||1R03CA245998-01 Interpret this number
||De Smith, Adam
||University Of Southern California
||Exploring the Shared Genetic Architecture of White Blood Cell Variation and Childhood Acute Lymphoblastic Leukemia
Acute lymphoblastic leukemia (ALL) is a cancer of white blood cells, and the most common malignancy
in children under 15 years of age. Despite significant advances in treatment, children who survive ALL face
severe long-term therapy-related morbidities. Moreover, ALL is still one of the leading causes of cancer-related
mortality in children. Prevention of childhood ALL, therefore, remains an essential goal, and is dependent on
understanding the etiology of this disease, which forms the focus of this study.
Genome-wide association studies (GWAS) have identified genetic risk factors for childhood ALL at
several genes, many of which control white blood cell (WBC) development, including IKZF1, ARID5B, and
CEBPE. The majority of variants associated with ALL risk are also associated with variation in WBC traits,
suggesting a shared genetic basis between normal blood cell development and blood cancer. Thus, a
comprehensive study of the role of heritable WBC trait variation in risk of childhood ALL is warranted. To this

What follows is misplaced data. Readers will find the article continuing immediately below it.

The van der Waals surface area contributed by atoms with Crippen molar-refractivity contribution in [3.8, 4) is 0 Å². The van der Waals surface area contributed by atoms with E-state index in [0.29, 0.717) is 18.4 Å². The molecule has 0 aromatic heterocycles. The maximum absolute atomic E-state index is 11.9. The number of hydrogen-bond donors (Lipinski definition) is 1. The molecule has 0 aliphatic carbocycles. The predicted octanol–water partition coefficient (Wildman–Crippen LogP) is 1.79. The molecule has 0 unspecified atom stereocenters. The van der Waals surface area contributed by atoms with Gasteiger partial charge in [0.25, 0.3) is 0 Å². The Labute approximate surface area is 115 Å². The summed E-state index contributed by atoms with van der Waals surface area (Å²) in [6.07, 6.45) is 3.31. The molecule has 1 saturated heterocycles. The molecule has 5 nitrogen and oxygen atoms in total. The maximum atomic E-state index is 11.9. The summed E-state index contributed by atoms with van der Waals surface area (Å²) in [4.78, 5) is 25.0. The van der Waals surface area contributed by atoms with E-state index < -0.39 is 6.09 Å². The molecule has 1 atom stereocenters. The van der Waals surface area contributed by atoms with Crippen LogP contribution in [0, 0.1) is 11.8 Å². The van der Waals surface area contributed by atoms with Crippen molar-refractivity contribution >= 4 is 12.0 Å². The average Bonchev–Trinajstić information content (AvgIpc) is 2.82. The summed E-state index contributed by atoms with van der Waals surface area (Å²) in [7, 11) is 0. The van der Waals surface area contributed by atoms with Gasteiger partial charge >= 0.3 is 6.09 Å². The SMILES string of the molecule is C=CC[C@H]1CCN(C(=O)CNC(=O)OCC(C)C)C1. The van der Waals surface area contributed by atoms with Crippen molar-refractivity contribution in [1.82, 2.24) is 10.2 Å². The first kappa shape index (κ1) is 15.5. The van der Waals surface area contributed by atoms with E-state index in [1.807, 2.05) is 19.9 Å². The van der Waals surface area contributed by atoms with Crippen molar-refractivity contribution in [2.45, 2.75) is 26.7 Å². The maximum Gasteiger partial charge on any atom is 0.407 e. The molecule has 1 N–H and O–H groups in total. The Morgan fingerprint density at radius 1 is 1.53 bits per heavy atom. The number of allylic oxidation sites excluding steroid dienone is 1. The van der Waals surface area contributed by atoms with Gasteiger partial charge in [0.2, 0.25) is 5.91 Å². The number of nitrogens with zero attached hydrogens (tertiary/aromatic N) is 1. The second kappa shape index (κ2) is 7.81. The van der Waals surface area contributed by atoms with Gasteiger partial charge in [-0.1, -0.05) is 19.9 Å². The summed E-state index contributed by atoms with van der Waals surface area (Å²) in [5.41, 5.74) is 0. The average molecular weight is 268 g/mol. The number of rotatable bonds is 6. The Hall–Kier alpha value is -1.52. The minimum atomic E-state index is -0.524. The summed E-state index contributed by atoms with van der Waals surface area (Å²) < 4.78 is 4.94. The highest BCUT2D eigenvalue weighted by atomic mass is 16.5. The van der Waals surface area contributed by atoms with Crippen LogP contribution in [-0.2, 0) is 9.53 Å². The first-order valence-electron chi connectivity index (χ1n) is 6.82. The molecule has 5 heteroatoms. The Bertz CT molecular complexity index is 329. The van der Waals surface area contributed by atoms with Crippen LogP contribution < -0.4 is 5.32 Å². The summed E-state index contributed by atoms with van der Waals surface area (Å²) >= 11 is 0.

end, the first aim of this study is to catalog common genetic variants associated with variation in WBC traits,
namely counts of lymphocytes, monocytes, neutrophils, eosinophils, basophils, and total WBCs, via GWAS
using genetic and blood cell phenotype data from ~330,000 individuals of European ancestry, free of cancer
and immune-related disease, from the UK Biobank study.
The second aim will be to assess the contribution of WBC trait-associated variants to risk of childhood
ALL by: (1) testing association of these variants with childhood ALL using GWAS results from a European-
ancestry case-control study from the California Cancer Records Linkage Project, including 1184 ALL cases
and 3551 controls, with replication of novel risk loci in an independent GWAS of 959 ALL cases from the
Children's Oncology Group and 2624 controls from the Wellcome Trust Case Control Consortium; and (2)
using the WBC trait-associated variants as genetic instruments in Mendelian randomization analyses to test
the causal relevance of each WBC trait in risk of childhood ALL.
Our final aim is to identify putative causal genes associated with childhood ALL, and to assess the
shared biological pathways underlying WBC trait variation, through transcriptome-wide association studies
(TWAS) using genetic prediction models of whole blood gene expression. We will perform TWAS in: (1) the
ALL case-control study, to discover genes the expression of which is associated with ALL risk; and (2) the UK
Biobank data to identify genes whose expression is also associated with each WBC trait. This will be the first
examination of the causal relationship between WBC indices and ALL risk. Our results will shed light on the
biology of ALL, provide insight into the extent to which ALL risk genes operate via WBC-associated
mechanisms, and may highlight potential avenues for risk-stratification and prevention.
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